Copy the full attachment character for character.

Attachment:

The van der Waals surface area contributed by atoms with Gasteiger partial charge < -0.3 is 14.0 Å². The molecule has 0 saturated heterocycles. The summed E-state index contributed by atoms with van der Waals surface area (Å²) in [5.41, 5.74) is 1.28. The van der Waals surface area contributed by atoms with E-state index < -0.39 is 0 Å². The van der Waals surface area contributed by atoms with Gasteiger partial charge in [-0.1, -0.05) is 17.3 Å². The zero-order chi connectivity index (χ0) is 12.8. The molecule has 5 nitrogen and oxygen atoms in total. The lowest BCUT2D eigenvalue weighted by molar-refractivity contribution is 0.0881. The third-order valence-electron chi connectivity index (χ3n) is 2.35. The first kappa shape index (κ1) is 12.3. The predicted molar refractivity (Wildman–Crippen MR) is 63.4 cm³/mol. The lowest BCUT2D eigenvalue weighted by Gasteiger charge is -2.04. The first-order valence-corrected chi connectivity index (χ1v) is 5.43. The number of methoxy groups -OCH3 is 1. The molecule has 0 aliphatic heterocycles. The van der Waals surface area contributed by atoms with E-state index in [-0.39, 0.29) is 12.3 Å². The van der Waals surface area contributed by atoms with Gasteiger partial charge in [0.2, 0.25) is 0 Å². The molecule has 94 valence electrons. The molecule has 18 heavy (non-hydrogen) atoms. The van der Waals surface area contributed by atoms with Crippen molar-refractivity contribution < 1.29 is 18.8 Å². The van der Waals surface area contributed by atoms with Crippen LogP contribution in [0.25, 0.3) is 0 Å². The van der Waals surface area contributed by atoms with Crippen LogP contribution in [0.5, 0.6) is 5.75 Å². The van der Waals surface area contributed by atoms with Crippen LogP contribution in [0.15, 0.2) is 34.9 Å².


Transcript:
The van der Waals surface area contributed by atoms with Gasteiger partial charge < -0.3 is 14.0 Å². The molecule has 0 saturated heterocycles. The summed E-state index contributed by atoms with van der Waals surface area (Å²) in [5.41, 5.74) is 1.28. The van der Waals surface area contributed by atoms with E-state index < -0.39 is 0 Å². The van der Waals surface area contributed by atoms with Gasteiger partial charge in [-0.1, -0.05) is 17.3 Å². The zero-order chi connectivity index (χ0) is 12.8. The molecule has 5 nitrogen and oxygen atoms in total. The lowest BCUT2D eigenvalue weighted by molar-refractivity contribution is 0.0881. The third-order valence-electron chi connectivity index (χ3n) is 2.35. The first kappa shape index (κ1) is 12.3. The predicted molar refractivity (Wildman–Crippen MR) is 63.4 cm³/mol. The lowest BCUT2D eigenvalue weighted by Gasteiger charge is -2.04. The first-order valence-corrected chi connectivity index (χ1v) is 5.43. The number of methoxy groups -OCH3 is 1. The molecule has 0 aliphatic heterocycles. The van der Waals surface area contributed by atoms with E-state index in [-0.39, 0.29) is 12.3 Å². The van der Waals surface area contributed by atoms with Gasteiger partial charge in [0.2, 0.25) is 0 Å². The molecule has 94 valence electrons. The molecule has 18 heavy (non-hydrogen) atoms. The van der Waals surface area contributed by atoms with Crippen molar-refractivity contribution < 1.29 is 18.8 Å². The van der Waals surface area contributed by atoms with Crippen LogP contribution in [0.25, 0.3) is 0 Å². The van der Waals surface area contributed by atoms with Crippen LogP contribution in [0.5, 0.6) is 5.75 Å². The van der Waals surface area contributed by atoms with Crippen LogP contribution in [0.15, 0.2) is 34.9 Å².